David Bourget (Western Ontario)
David Chalmers (ANU, NYU)
Rafael De Clercq
Ezio Di Nucci
Jonathan Jenkins Ichikawa
Jack Alan Reynolds
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British Journal for the Philosophy of Science 60 (1):79-100 (2009)
This essay presents results about a deviation from independence measure called focused correlation . This measure explicates the formal relationship between probabilistic dependence of an evidence set and the incremental confirmation of a hypothesis, resolves a basic question underlying Peter Klein and Ted Warfield's ‘truth-conduciveness’ problem for Bayesian coherentism, and provides a qualified rebuttal to Erik Olsson's claim that there is no informative link between correlation and confirmation. The generality of the result is compared to recent programs in Bayesian epistemology that attempt to link correlation and confirmation by utilizing a conditional evidential independence condition. Several properties of focused correlation are also highlighted. Introduction Correlation Measures 2.1 Standard covariance and correlation measures 2.2 The Wayne–Shogenji measure 2.3 Interpreting correlation measures 2.4 Correlation and evidential independence Focused Correlation Conclusion Appendix CiteULike Connotea Del.icio.us What's this?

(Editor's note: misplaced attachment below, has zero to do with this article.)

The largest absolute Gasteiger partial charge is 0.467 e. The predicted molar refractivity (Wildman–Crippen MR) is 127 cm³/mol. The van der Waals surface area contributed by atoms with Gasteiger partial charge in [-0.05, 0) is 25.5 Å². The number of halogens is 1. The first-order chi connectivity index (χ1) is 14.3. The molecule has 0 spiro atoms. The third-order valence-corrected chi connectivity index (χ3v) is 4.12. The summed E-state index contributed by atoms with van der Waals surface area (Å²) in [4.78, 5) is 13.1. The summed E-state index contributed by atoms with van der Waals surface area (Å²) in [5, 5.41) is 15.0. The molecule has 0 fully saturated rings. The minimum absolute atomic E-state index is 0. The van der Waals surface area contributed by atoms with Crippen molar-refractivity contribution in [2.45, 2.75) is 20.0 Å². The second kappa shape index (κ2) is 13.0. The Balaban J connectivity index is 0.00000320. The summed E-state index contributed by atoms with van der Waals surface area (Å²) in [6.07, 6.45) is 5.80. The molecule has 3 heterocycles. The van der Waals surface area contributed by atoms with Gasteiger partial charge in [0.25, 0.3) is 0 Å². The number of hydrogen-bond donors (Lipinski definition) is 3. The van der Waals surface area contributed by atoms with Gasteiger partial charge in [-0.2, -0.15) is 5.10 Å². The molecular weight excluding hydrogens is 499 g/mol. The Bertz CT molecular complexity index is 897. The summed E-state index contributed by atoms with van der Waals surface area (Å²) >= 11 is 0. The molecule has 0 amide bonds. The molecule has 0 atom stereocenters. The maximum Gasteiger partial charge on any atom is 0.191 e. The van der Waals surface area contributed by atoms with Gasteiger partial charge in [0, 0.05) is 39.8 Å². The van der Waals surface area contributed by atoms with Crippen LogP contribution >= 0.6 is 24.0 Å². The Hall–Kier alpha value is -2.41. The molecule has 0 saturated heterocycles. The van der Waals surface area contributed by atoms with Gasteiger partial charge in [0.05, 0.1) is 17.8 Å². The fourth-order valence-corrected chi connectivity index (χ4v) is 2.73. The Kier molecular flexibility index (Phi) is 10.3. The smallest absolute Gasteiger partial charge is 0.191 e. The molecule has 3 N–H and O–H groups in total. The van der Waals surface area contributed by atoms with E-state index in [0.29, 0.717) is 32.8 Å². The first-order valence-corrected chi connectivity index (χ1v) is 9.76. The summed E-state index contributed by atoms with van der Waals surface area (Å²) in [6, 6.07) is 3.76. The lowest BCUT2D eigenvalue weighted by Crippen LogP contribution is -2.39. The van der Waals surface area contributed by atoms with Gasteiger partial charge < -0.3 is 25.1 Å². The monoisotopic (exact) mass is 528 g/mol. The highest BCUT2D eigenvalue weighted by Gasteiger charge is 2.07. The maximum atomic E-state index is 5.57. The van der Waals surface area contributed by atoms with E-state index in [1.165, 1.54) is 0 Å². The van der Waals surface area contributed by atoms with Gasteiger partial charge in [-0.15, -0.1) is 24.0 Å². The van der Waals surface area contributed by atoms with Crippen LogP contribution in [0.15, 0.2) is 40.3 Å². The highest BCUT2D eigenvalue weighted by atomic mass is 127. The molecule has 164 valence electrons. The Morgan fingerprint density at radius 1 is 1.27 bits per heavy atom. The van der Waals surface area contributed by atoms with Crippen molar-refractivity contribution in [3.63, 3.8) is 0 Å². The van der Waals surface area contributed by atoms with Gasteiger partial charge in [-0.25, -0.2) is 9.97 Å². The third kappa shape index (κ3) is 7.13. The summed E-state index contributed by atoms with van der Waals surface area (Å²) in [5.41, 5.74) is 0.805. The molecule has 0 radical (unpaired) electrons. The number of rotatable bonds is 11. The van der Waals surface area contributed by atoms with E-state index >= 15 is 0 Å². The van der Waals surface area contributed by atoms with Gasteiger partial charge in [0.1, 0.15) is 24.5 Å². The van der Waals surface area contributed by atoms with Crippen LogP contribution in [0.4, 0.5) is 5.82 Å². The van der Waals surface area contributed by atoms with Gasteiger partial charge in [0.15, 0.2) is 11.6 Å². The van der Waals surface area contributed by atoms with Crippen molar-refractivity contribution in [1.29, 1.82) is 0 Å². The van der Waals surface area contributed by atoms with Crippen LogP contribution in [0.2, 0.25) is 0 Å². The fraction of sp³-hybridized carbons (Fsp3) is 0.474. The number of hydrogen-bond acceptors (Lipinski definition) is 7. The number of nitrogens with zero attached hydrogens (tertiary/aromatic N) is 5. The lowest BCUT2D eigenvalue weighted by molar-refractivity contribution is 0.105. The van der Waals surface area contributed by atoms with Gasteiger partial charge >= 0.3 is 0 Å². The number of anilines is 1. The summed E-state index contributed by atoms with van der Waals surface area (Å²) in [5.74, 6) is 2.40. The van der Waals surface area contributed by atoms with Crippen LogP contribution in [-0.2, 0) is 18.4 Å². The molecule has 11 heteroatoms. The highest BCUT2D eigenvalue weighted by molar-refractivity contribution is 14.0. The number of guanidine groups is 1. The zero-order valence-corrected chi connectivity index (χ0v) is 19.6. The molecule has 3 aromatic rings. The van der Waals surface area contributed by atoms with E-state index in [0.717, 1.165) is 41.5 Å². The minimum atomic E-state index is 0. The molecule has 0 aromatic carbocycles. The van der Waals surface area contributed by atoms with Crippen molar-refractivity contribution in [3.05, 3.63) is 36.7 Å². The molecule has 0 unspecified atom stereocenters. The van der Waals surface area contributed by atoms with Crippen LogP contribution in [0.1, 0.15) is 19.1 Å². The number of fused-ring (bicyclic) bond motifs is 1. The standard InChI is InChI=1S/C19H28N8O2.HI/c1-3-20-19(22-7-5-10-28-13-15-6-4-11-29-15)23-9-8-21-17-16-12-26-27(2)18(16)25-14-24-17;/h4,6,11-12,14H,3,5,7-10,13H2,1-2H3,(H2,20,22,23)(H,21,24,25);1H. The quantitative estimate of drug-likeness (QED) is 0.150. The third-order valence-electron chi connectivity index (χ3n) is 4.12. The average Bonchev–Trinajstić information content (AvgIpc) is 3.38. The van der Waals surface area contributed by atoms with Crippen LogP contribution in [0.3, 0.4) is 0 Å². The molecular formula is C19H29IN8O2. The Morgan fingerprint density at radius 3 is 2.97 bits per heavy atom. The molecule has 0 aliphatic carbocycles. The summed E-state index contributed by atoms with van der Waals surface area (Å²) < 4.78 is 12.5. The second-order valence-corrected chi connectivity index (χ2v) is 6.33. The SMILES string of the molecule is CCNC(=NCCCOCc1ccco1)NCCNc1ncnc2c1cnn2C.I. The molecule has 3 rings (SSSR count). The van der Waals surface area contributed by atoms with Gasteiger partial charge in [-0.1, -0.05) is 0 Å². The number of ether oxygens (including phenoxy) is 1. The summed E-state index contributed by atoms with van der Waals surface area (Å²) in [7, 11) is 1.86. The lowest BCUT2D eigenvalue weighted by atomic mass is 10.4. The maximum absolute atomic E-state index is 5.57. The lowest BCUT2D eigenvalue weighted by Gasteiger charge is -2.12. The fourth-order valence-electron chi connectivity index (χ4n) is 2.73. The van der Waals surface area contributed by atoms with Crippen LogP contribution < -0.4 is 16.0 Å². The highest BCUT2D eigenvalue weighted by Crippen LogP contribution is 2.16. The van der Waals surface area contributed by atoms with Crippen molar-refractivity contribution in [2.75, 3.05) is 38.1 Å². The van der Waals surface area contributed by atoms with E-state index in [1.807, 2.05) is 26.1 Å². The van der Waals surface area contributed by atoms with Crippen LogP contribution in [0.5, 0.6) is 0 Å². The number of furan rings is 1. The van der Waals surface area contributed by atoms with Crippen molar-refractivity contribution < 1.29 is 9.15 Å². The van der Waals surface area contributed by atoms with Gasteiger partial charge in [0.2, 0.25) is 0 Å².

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References found in this work BETA
Peter Klein & Ted A. Warfield (1994). What Price Coherence? Analysis 54 (3):129 - 132.
Tomoji Shogenji (2007). Why Does Coherence Appear Truth-Conducive? Synthese 157 (3):361 - 372.
Wayne C. Myrvold (1996). Bayesianism and Diverse Evidence: A Reply to Andrew Wayne. Philosophy of Science 63 (4):661-665.
Citations of this work BETA
Jonah N. Schupbach (2011). New Hope for Shogenji's Coherence Measure. British Journal for the Philosophy of Science 62 (1):125-142.
Gregory Wheeler & Richard Scheines (2013). Coherence and Confirmation Through Causation. Mind 122 (485):135-170.
Michael Schippers (2014). Coherence, Striking Agreement, and Reliability. Synthese 191 (15):3661-3684.
Clark Glymour (2015). Probability and the Explanatory Virtues. British Journal for the Philosophy of Science 66 (3):591-604.
Arthur Paul Pedersen & Gregory Wheeler (2014). Demystifying Dilation. Erkenntnis 79 (6):1305-1342.
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